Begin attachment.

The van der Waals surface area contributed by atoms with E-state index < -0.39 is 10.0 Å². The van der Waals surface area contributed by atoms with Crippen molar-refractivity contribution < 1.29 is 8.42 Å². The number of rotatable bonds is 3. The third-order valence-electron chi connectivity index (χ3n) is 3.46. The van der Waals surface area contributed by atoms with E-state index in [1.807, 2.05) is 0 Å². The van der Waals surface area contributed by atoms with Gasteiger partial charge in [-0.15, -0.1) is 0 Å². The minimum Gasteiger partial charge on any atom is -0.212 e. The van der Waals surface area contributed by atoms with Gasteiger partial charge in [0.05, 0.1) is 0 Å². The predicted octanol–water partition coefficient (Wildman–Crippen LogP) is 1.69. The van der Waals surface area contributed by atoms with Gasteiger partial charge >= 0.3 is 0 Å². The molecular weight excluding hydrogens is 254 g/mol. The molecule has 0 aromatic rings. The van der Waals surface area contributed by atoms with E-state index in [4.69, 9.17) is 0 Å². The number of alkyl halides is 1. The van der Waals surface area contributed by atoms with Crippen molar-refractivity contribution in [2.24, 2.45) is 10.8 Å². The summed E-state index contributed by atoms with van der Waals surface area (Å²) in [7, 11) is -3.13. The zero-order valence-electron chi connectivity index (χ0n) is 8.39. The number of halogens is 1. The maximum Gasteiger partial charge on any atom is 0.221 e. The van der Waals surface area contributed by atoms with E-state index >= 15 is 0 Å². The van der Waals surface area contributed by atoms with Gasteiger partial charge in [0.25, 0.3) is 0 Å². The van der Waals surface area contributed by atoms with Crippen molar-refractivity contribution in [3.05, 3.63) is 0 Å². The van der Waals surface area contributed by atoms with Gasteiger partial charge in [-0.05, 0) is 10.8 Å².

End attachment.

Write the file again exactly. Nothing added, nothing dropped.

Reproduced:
The van der Waals surface area contributed by atoms with E-state index < -0.39 is 10.0 Å². The van der Waals surface area contributed by atoms with Crippen molar-refractivity contribution < 1.29 is 8.42 Å². The number of rotatable bonds is 3. The third-order valence-electron chi connectivity index (χ3n) is 3.46. The van der Waals surface area contributed by atoms with E-state index in [1.807, 2.05) is 0 Å². The van der Waals surface area contributed by atoms with Gasteiger partial charge in [-0.15, -0.1) is 0 Å². The minimum Gasteiger partial charge on any atom is -0.212 e. The van der Waals surface area contributed by atoms with Gasteiger partial charge in [0.05, 0.1) is 0 Å². The predicted octanol–water partition coefficient (Wildman–Crippen LogP) is 1.69. The van der Waals surface area contributed by atoms with Gasteiger partial charge >= 0.3 is 0 Å². The molecular weight excluding hydrogens is 254 g/mol. The molecule has 0 aromatic rings. The van der Waals surface area contributed by atoms with E-state index in [4.69, 9.17) is 0 Å². The number of alkyl halides is 1. The van der Waals surface area contributed by atoms with Crippen molar-refractivity contribution in [2.24, 2.45) is 10.8 Å². The summed E-state index contributed by atoms with van der Waals surface area (Å²) in [7, 11) is -3.13. The zero-order valence-electron chi connectivity index (χ0n) is 8.39. The number of halogens is 1. The maximum Gasteiger partial charge on any atom is 0.221 e. The van der Waals surface area contributed by atoms with E-state index >= 15 is 0 Å². The van der Waals surface area contributed by atoms with Gasteiger partial charge in [0.25, 0.3) is 0 Å². The van der Waals surface area contributed by atoms with Crippen molar-refractivity contribution in [3.05, 3.63) is 0 Å². The van der Waals surface area contributed by atoms with Gasteiger partial charge in [-0.05, 0) is 10.8 Å².